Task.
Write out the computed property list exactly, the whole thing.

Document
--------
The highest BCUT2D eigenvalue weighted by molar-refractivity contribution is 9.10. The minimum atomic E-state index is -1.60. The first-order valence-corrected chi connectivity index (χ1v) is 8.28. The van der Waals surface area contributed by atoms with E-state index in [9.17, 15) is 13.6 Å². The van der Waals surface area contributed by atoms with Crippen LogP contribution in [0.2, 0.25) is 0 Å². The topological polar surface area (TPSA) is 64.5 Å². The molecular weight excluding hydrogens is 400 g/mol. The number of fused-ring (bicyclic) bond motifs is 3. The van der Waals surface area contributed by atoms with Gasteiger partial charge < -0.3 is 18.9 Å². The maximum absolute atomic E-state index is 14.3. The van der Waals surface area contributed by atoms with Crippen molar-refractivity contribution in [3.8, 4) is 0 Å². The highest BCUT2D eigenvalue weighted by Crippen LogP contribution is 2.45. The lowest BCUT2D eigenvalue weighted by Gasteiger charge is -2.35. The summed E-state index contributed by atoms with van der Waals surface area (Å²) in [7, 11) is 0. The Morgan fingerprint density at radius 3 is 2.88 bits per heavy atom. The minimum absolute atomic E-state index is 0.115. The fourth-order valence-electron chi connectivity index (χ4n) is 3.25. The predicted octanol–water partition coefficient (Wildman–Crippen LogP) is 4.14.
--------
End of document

The highest BCUT2D eigenvalue weighted by molar-refractivity contribution is 9.10. The minimum atomic E-state index is -1.60. The first-order valence-corrected chi connectivity index (χ1v) is 8.28. The van der Waals surface area contributed by atoms with E-state index in [9.17, 15) is 13.6 Å². The van der Waals surface area contributed by atoms with Crippen LogP contribution in [0.2, 0.25) is 0 Å². The topological polar surface area (TPSA) is 64.5 Å². The molecular weight excluding hydrogens is 400 g/mol. The number of fused-ring (bicyclic) bond motifs is 3. The van der Waals surface area contributed by atoms with Gasteiger partial charge < -0.3 is 18.9 Å². The maximum absolute atomic E-state index is 14.3. The van der Waals surface area contributed by atoms with Crippen molar-refractivity contribution in [3.8, 4) is 0 Å². The highest BCUT2D eigenvalue weighted by Crippen LogP contribution is 2.45. The lowest BCUT2D eigenvalue weighted by Gasteiger charge is -2.35. The summed E-state index contributed by atoms with van der Waals surface area (Å²) in [7, 11) is 0. The Morgan fingerprint density at radius 3 is 2.88 bits per heavy atom. The minimum absolute atomic E-state index is 0.115. The fourth-order valence-electron chi connectivity index (χ4n) is 3.25. The predicted octanol–water partition coefficient (Wildman–Crippen LogP) is 4.14.